The rich setting, wealth of options, and gratifying gameplay make Dynasty Tactics a great purchase for strategy enthusiasts.
The Three Kingdoms period was the very height of chivalry and warfare for ancient China. By continually tapping into this rich historical background, developer and publisher Koei may be entering a golden age as well. While the long-running Romance of the Three Kingdoms strategy series has yet to gain much fame outside of Asia, the action-oriented Dynasty Warriors titles have done well with Western audiences. In Dynasty Tactics, Koei uses the same historical backdrop to focus on battlefield tactics, while retaining the drama and excellent presentation that have made its recent efforts so successful. The resulting game is more accessible than the Romance series, though still best suited to strategy gamers looking for a serious way to spend their playtime.
Before you choose to play as one of three legendary figures whose goal is to unify all of China, the game will put you through a three-part tutorial that teaches you the basics of battle and introduces you to a number of key concepts. Once you've completed several exercises, you'll see an introductory cinematic and be thrust into the heat of battle. A help window will appear the first time you encounter a particular aspect of the game, giving a detailed explanation and an immediate chance to put your new knowledge to use. This keeps the basic learning curve manageable and helps to balance the depth of the game's underlying systems.
Dynasty Tactics centers on skilled generals who command thousands of soldiers as single units. Several units together compose an army. The battlefield is divided into a grid, where squares of varying terrain make up the playing field. A unit's morale is determined by the general's leadership ability and various other factors. In turn, morale dictates the order in which units take action. While the relative sizes as well as strengths and weaknesses of each unit must be considered, the "tactics" themselves are the crux of gameplay. These are actual techniques available to each general, and mastering when and in what combinations to use them is the key.
Each general has his own list of formidable tactics at his disposal, displayed in a queue on the unit's status screen. The effects of these commands can be used for raising and lowering morale, changing unit positions on the battlefield, attacking multiple units at once, and more. Whether you use them wisely or squander them foolishly will ultimately decide the outcome of the battle. Each of the many tactics has its own unique requirements and effects. For instance, to use the "flank" maneuver you need to be adjacent to and facing the side of an enemy unit. When executed, the enemy will be pushed forward one space in the direction they were facing and lose morale.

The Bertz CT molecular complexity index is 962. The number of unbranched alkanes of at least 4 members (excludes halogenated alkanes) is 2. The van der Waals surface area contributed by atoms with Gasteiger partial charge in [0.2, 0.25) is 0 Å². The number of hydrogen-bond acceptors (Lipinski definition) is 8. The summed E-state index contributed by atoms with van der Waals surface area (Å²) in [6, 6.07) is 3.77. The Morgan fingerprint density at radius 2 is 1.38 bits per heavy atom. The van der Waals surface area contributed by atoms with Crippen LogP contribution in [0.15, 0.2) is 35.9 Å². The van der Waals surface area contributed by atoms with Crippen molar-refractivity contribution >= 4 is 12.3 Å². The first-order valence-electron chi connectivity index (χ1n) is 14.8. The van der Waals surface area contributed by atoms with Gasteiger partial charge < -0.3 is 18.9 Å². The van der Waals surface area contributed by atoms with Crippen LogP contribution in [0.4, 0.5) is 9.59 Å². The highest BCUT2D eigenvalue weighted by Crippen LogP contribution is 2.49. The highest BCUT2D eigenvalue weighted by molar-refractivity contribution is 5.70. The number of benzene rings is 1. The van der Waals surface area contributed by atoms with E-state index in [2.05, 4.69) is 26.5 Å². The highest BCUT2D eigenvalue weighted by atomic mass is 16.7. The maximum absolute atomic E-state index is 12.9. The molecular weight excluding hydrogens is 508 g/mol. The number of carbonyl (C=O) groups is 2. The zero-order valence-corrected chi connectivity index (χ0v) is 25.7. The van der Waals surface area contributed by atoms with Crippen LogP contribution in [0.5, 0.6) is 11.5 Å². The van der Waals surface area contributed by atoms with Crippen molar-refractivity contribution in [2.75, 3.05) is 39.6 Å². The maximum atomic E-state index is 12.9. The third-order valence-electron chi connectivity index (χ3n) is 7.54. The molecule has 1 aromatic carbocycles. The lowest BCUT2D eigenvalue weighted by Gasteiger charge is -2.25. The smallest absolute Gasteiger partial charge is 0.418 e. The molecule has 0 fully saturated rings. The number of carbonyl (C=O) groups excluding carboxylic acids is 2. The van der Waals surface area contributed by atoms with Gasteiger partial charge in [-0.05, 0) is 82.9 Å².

While tactics are powerful when used alone, they're devastating when combined. If the usage of one command creates the condition for another, that tactic will be triggered, and a "tactical combo" will result. The damage enemies will sustain will increase as each maneuver is performed in succession, but it does take a certain degree of planning. A tactic must be at the top of a general's queue to be triggered and must relate to either the unit that just acted or the units that were targeted by the previous action. "Tactical links" can also be used by strategists, which are triggered only when another specialized technique is used anywhere on the map. The catches are that the linked units cannot be a direct target for another tactic, and poorly planned links are easily broken.
Orchestrating a successful combo can eliminate thousands, even tens of thousands, of enemies from the battlefield and create deeply satisfying moments for the player. Each coordinated assault is depicted by a very capable graphics engine, showing the specific unit types, terrain, and actions. When certain conditions are fulfilled you may even see your generals perform godlike feats on the battlefield, effortlessly striking down enemy soldiers with amazing power and grace. If you manage to defeat an enemy with a large combo, you might actually capture and add him to your stable of officers.
More and more depth will reveal itself from this inventive tactics system over time. As you become able to think farther ahead and learn the finer points of tactical combination, you'll begin to develop a keen awareness of turn order and formulate your own strategies. When you can intelligently order a general's tactics on the list, you'll truly be playing the game on a high level, and you'll probably find yourself really enjoying the game.
You'll also be charged with organizing and commanding your armies on a broad scale. Generals will grow stronger as they gain experience, learning new tactics and learning to command more-advanced troop types. The type and order of a commander's equipped tactics can be adjusted, and equipping special items will further improve his abilities.
The soldiers themselves are divided into four main classes: infantry, archers, cavalry, and special. More experience is required to command the advanced troops, but no troop type will become totally obsolete. The lowly footmen have the worst attack and defense ratings in their class, but their large shields make them highly resistant to arrows. Cavalry have superior strength and speed and are strong against most ground units, but they fight poorly in forests and are weak against spears and pikes.
- Player Reviews: 7
- Game Universe:
- Dynasty Warriors 3 (PS2, XBOX),
- Dynasty Warriors 4 (PS2, XBOX, PC),
- Dynasty Warriors 5 (PS2, XBOX),
- Dynasty Warriors Online (PC, PS3),
- Shin Sangoku Musou 4 Special (PC, X360),
- Warriors Orochi (X360, PSP, PS2, PC),
- Dynasty Warriors: Gundam (PS3, X360),
- Warriors Orochi 2 (PS2, X360, PSP),
- Dynasty Warriors: Gundam 3 (PS3, X360),
- Dynasty Warriors 7 (PS3, X360)
- Number of Players: